April 12, 2023
At a Glance
- John Deere demos its autonomous tractor at a test farm just outside Austin, Texas.
While fully self-driving cars continue in development and testing, John Deere has totally driverless tractors working on the farm.
We first saw the Deere fully autonomous tractor when it was introduced at CES 2022. It was a big hit at the show, with the machine so massive that Deere set up a building in the main CES parking lot to house it.
At CES 2023 in January, Deere introduced a new technology called Exact Shot, which cuts down on the amount of fertilizer needed when planting by inserting starter fertilizer onto seeds at the moment they are planted.
The autonomous system, called See and Spray, uses cameras and real-time machine learning to identify precisely what crop the machine is seeing and deals with it appropriately.
“All the machine learning is automated,” Willy Pell, vice president of autonomy at John Deere told me at the time.
We saw all this tech machinery in action at the new John Deere test farm an hour outside of Austin at the John Deere Tech Summit, a three-day private event for invited media and tech influencers.
The group was taken to the farm to see, ride on and experience the new high-tech farming equipment up close and see and discuss the details with the creators of it.
As we huddled under a temporary outside covering, Joe Liefer, senior product manager, autonomy, at John Deere, tapped a few screens on a mobile app. He was using the mobile version of the Deere operation center.
A short distance in front of us, a version of the self-driving tractor we saw at CES flashed its lights, beeped its horn and started up.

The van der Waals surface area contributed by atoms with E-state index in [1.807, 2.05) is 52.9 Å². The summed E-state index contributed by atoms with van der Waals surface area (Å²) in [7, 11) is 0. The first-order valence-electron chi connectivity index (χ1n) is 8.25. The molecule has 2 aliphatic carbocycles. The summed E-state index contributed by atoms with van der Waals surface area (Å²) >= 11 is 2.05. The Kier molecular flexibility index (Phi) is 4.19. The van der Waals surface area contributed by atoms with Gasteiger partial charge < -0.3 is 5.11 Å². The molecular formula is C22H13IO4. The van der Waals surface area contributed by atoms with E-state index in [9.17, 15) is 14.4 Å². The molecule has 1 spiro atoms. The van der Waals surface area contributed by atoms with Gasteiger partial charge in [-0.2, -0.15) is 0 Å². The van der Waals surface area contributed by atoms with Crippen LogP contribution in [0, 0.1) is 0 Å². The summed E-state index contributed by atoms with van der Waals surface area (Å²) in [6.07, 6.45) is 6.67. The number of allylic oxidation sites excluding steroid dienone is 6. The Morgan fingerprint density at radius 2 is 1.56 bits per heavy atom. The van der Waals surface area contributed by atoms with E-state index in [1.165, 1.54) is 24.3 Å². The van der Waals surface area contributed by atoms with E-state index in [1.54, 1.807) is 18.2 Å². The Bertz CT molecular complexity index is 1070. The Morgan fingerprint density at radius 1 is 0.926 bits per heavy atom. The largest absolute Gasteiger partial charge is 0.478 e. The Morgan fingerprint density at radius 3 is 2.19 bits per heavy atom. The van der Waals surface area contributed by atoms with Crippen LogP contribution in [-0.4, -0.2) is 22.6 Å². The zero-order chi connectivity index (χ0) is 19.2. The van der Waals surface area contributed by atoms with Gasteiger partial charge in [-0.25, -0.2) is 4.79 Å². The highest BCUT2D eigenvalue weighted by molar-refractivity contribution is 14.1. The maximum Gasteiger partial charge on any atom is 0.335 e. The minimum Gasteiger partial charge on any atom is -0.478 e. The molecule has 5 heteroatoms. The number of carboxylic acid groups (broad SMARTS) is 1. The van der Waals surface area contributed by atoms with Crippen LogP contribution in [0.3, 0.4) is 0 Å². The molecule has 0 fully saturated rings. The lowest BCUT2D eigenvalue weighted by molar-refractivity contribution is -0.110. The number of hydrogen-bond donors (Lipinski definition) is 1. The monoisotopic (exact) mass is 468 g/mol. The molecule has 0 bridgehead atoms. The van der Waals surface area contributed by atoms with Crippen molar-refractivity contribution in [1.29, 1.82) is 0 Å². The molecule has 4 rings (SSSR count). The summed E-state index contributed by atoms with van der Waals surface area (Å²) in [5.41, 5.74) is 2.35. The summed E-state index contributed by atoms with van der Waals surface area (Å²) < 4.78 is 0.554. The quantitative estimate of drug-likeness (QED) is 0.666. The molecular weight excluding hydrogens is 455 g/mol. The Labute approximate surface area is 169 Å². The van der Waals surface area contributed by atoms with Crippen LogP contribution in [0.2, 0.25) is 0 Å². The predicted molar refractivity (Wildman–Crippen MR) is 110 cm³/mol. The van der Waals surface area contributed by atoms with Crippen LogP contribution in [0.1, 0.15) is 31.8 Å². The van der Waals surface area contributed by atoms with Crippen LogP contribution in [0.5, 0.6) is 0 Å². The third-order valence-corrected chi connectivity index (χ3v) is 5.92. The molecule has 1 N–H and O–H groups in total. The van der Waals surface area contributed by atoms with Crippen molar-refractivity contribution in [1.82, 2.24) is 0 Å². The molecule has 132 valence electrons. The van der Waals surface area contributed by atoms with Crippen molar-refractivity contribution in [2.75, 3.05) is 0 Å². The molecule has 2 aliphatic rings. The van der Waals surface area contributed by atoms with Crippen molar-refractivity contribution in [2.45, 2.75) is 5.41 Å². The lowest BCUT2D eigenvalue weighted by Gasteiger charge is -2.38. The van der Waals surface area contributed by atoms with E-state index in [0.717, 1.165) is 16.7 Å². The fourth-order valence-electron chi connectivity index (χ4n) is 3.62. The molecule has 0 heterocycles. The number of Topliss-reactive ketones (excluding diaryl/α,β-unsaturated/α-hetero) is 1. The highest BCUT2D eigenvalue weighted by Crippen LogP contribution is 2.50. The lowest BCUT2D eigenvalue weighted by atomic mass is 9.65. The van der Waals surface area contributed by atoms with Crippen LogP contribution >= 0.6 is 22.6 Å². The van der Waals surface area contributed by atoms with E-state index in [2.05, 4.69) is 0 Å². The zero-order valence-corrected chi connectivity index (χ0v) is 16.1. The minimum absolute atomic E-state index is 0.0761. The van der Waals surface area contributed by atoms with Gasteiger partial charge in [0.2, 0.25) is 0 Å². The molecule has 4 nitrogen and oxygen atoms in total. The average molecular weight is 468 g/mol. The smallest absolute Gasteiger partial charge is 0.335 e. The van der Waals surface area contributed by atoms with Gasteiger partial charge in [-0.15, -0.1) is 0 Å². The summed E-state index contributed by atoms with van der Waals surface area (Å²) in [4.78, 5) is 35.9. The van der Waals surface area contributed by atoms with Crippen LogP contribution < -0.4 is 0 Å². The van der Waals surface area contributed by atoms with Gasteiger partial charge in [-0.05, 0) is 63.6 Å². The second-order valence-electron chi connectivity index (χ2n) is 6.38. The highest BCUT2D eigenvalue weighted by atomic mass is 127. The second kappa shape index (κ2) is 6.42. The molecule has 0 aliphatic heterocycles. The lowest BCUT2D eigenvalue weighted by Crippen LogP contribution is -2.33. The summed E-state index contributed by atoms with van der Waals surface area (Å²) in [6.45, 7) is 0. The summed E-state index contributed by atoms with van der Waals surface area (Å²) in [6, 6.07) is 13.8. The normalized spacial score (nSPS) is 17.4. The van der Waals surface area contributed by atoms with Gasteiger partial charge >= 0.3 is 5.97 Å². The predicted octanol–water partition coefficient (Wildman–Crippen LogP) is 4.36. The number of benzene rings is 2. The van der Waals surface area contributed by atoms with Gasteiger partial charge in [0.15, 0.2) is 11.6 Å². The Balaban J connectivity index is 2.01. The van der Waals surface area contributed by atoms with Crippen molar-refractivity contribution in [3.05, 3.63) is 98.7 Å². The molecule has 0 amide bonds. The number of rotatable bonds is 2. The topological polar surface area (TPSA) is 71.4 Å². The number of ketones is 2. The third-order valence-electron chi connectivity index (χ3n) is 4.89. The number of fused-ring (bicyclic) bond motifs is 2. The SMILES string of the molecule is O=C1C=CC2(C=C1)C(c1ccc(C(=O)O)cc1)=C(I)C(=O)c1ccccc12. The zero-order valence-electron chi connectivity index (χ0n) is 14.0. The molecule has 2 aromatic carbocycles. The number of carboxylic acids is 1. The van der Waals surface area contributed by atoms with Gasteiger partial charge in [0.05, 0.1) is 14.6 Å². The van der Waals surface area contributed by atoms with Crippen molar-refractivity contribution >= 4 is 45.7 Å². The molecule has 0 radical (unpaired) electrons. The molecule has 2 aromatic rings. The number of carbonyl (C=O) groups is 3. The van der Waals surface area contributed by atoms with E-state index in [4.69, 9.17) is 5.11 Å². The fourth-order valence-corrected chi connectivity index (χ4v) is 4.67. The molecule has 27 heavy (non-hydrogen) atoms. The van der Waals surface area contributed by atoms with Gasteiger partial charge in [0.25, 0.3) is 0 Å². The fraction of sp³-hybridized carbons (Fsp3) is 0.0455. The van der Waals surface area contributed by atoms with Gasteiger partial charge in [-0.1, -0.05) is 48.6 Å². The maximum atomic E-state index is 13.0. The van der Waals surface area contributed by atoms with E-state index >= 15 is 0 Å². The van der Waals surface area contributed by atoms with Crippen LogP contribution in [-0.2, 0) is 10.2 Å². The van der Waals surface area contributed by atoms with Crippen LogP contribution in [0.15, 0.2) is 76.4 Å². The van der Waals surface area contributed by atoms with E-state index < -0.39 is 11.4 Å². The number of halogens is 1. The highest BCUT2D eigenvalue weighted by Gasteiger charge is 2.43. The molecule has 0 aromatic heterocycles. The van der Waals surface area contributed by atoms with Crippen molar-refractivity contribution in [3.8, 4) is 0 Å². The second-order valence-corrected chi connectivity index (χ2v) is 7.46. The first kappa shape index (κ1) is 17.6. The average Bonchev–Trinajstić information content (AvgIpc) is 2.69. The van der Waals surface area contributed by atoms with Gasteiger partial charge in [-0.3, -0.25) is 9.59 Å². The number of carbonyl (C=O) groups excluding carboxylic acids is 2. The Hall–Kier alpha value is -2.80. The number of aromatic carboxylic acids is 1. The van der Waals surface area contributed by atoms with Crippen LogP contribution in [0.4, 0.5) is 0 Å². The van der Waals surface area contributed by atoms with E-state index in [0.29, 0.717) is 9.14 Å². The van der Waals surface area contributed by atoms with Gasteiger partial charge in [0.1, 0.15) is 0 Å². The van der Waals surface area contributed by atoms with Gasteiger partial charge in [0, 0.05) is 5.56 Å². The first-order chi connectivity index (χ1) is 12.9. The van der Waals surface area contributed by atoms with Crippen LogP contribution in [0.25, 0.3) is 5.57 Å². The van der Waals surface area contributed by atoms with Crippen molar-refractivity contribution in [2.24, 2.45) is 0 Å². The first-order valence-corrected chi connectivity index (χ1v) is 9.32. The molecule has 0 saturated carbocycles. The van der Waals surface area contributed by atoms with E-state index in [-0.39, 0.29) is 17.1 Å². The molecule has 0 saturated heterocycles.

One more tap of the app and off the tractor went, plowing a perfectly straight line down the field, turning around and coming back on a different straight path. The farmer would set the parameters for the route, which then is automated.
The tractor was retrofitted with hardware on the tractor front comprising an array of cameras and a box housing Nvidia chips, where the artificial intelligence and machine learning are handled. It was just like the front setup we saw at CES two years ago, but this one was working in the field.
For grain harvesting, we saw the combine, a large tractor-driven machine that collects grain from the ground and shoots it out a long tube. A large truck is wirelessly connected to the tractor device and dutifully rides along until it is filled with grain.
The truck leaves to deliver the grain, another truck automatically pulls up next to the combine and the process continues.
This advanced farming technology is as far away from theoretical as it can get. This tech is actually working the farm.
This is the fourth in a series on how John Deere is taking high-tech farming to the next level.
This story first appeared in our sister publication, IoT World Today. To subscribe to the IoT World Today newsletter, click here.
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